- 200 metres of an occupied house, except with the written consent of the occupant, verification of which must be provided to the Competent Officer.
- 200 metres of any picnic facility built by a public authority and available for use by the public.
6.5 At the discretion of an Authorised Officer, poison baits may be restricted from being laid in areas known to contain populations of non-target wildlife species that have been identified as being potentially at risk from 1080 poison.
7. Post-poisoning Precautions
7.1 It is the permit holder's responsibility to undertake all reasonable measures to prevent movement of 1080 poison from the site at which the poison baits are laid and to properly dispose of any uneaten baits and all carcases.
7.2 Uneaten poison baits must be buried to a depth of at least 100mm or collected and disposed of on the property by an appropriately trained person within 4 days (96 hours) of mixing, or as instructed by the Competent Officer. Baits that are collected should be disposed of by either burial at least 50metres from running water or by incineration.
7.3 The permit holder or their agent must visit the site on the morning of the day following the laying of the baits and again on the day when any uneaten baits are buried or collected. On each occasion, all reasonable effort must be made to collect and dispose of the carcases of all poisoned animals present on the permit holders land. The permit holder or their agent must also attempt to collect and dispose of all carcases on a neighbour's land within 500 metres of the poison line, or to a distance specified by an Authorised Officer, when requested to do so by that neighbour. A Competent Officer, with the permission of a neighbouring landholder, may instruct the permit holder or their agent to attempt to collect and dispose of all carcases on that landholders land.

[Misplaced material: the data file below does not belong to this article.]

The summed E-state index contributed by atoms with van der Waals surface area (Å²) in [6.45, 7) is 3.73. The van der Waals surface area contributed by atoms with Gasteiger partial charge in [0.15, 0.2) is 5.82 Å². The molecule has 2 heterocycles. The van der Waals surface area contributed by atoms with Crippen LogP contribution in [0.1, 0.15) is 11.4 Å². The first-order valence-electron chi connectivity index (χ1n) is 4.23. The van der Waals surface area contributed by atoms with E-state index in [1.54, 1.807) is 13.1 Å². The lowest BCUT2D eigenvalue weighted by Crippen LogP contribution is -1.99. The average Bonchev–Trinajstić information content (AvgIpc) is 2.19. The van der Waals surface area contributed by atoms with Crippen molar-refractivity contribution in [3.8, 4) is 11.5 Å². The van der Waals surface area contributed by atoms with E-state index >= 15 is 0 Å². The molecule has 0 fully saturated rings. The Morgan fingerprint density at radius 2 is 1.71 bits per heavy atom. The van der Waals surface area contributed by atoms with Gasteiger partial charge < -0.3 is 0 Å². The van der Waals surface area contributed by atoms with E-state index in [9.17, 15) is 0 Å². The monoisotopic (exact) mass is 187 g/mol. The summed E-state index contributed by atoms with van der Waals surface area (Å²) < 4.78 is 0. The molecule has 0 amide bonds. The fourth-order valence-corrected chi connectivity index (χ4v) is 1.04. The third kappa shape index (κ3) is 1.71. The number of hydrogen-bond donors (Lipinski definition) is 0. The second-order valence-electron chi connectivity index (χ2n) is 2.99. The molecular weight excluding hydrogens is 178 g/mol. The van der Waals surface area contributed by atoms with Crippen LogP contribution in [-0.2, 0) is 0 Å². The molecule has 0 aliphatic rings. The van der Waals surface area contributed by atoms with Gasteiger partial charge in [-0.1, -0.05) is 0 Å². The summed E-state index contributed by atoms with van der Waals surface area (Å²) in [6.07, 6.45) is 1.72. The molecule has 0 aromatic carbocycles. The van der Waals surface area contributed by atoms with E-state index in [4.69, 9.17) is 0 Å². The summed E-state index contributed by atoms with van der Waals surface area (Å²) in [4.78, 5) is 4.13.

7.4 Any female wallabies or possums recovered must be examined for pouch young and if one is present it must be humanely destroyed. (Suitable techniques include decapitation with a sharp knife or a heavy blow to the head as recommended in the Animal Welfare Standard for the Hunting of Wallabies in Tasmania
). Carcases that are collected should be disposed of by either burial at least 50metres from running water or by incineration.
7.5 The permit holder or their agent must maintain a record of the numbers of carcases of each species of animal recovered (including any non-target species) and return this information with the permit to the Secretary within 14 days of the expiry of their permit.
8.1 Competent Officer:
Under the Poisons Act 1971
a Competent Officer means the Secretary of DPIPWE, the Registrar of Chemical Products or an employee of the DPIPWE authorised in writing by the Secretary to perform the functions of a Competent Officer. A Competent Officer must have received adequate training and be competent in the use of 1080 poison, as well as its toxicology and environmental effects.
8.2 Authorised Officer:
Any officer authorised by the Secretary to act as his delegate in approving the issuing of permits to take native browsing animals using 1080 poison baits under the authority of the Nature Conservation Act 2002
The Secretary of the Department of Primary Industries, Parks, Water and Environment, or his/her delegate.
8.5 Appropriately Trained Person:
A person trained to the satisfaction of the Secretary on matters relating to the use of 1080 poison for browsing animal control. This training must include instruction on safe use of 1080 poison, risks to non-target animals, and clean-up requirements